Not tolerant of drought, the Australian hybrid willow establishes and grows quickly in any fertile soil that is close to a source of moisture. It is easily misidentified as other non-weeping willow tree species, and it creates seedlings with an ambiguous blend of parent tree characteristics. It reputedly grows successfully in USDA hardiness zones 5 through 9, although winter cold and high winds can be problematic.
The New Zealand Department of Science and Industrial Research created this tree by genetically crossing the white willow (Salix alba) with weeping willow (Salix matsudana). Nine clones, all believed to be male, were released over three decades in the latter 20th century and imported into Australia for use as windbreaks. Australians call this tree "New Zealand hybrid willow" while North Americans know it as the "Australian hybrid willow" or by the trademark name Austree.
Fast-growing, Australian hybrid willow becomes an upright plant that matures at 40 to 70 feet tall and no more than 15 to 20 feet wide. It develops a shallow, wide-reaching root system that benefits when moist soil pockets are encountered.
This deciduous tree's bark is fissured and grayish brown. The lance-like leaves are light green to pale bluish green. No branches weep, and the tree has a noticeable "tip" at the top, according to the Colorado State University Extension Service. Long white and pale yellow catkins (tiny flower clusters that look like elongated caterpillars) occur in early spring as the new leaves emerge. These catkins comprise either all male or all female blossoms. Any Australian hybrid willow tree marketed the Austree name is supposed to be an all male-flowering clone.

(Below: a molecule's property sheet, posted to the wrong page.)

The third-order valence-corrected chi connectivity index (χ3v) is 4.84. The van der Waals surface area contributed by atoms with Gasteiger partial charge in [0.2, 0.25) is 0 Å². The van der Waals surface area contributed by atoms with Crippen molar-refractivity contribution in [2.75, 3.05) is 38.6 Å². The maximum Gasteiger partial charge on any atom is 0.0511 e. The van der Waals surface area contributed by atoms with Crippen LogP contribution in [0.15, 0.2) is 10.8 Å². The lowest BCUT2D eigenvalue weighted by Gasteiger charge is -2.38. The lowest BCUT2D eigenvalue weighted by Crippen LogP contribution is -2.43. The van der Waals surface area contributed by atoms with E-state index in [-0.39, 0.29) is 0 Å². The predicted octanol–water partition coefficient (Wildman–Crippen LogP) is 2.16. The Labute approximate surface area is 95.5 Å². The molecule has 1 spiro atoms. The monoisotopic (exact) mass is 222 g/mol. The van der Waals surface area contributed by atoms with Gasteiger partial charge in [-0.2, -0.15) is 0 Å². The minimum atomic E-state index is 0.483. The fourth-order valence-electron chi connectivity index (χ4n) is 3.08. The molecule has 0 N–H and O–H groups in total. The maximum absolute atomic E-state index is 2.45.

Australian hybrid willow's fast growth rate makes it a theoretical excellent choice to create a windbreak or shelterbelt in open landscapes as well as erosion control or noise and dust abatement. Overall it is not an attractive tree suitable for garden use. It provides light shade or wildlife cover/habitat in areas where the soil is moist to soggy.
According to the National Weeds Strategy of Australia and the New South Wales Flora Online, Australian hybrid willow is regarded as a noxious weed in southeastern Australia. It readily hybridizes with other willow species and spreads its seeds in the wind and then germinates reliably in moist soils. Any twig segment also potentially roots and develops into a new plant if left in contact with warm moist soil. The Colorado State University Extension Service says the tree is rather short-lived, weak wooded and in dry soils quickly succumbs to fungal cankers and often suffers branch die-back from cold winters.